Interfacial surface roughness determination by coherence scanning interferometry using noise compensation

2017-06-08T10:49:42Z (GMT) by Hiro Yoshino Michael Walls Roger Smith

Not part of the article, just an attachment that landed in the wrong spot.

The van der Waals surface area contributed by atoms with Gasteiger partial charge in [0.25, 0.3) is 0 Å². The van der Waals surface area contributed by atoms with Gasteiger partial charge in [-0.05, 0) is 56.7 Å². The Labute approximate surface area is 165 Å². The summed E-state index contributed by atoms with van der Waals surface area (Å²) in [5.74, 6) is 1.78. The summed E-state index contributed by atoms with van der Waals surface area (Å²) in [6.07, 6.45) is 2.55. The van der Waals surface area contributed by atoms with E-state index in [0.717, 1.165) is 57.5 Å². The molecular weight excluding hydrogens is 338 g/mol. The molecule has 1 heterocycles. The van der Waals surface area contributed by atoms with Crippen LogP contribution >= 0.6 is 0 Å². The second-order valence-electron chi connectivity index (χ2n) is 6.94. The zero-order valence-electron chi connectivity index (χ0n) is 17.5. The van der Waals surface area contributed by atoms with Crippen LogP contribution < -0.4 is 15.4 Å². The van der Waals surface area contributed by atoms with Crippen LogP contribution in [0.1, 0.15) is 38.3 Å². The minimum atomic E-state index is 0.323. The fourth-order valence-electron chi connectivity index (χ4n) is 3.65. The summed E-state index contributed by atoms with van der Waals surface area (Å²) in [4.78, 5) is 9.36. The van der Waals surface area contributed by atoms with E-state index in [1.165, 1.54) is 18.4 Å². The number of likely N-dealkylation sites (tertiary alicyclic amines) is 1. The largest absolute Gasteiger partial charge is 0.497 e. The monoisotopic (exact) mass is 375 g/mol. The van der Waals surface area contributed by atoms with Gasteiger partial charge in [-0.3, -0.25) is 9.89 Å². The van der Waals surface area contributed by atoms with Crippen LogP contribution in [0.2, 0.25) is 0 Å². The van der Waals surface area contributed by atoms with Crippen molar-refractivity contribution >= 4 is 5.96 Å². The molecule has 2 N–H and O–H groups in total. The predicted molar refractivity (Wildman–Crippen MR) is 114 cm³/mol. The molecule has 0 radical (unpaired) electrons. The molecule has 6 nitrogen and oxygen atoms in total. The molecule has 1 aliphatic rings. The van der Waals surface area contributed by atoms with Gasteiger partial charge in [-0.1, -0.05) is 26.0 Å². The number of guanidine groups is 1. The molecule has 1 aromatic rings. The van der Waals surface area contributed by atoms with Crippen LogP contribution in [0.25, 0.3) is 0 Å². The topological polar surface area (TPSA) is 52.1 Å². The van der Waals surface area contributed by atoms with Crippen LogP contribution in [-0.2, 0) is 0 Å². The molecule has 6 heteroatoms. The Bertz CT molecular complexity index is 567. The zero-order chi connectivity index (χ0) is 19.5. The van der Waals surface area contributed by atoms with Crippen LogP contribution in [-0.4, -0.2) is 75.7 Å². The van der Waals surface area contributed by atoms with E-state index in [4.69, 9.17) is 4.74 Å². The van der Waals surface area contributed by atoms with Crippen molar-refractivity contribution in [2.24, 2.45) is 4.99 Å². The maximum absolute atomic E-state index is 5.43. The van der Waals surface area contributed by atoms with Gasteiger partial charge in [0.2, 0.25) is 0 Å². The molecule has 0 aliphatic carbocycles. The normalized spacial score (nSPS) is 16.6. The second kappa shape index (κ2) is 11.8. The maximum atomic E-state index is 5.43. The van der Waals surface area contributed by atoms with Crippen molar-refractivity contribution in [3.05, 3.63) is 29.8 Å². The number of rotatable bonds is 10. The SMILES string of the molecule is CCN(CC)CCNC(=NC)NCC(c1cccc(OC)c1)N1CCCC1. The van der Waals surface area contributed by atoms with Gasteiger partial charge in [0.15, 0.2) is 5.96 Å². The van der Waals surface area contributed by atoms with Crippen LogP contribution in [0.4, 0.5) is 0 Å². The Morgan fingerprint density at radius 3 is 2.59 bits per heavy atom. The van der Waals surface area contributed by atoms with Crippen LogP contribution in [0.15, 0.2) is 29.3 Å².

The capability of coherence scanning interferometry has been extended recently to include the determination of the interfacial surface roughness between a thin film and a substrate when the surface perturbations are less than ∼10  nm∼10  nm in magnitude. The technique relies on introducing a first-order approximation to the helical complex field (HCF) function. This approximation of the HCF function enables a least-squares optimization to be carried out in every pixel of the scanned area to determine the heights of the substrate and/or the film layers in a multilayer stack. The method is fast but its implementation assumes that the noise variance in the frequency domain is statistically the same over the scanned area of the sample. This results in reconstructed surfaces that contain statistical fluctuations. In this paper we present an alternative least-squares optimization method, which takes into account the distribution of the noise variance-covariance in the frequency domain. The method is tested using results from a simulator and these show a significant improvement in the quality of the reconstructed surfaces.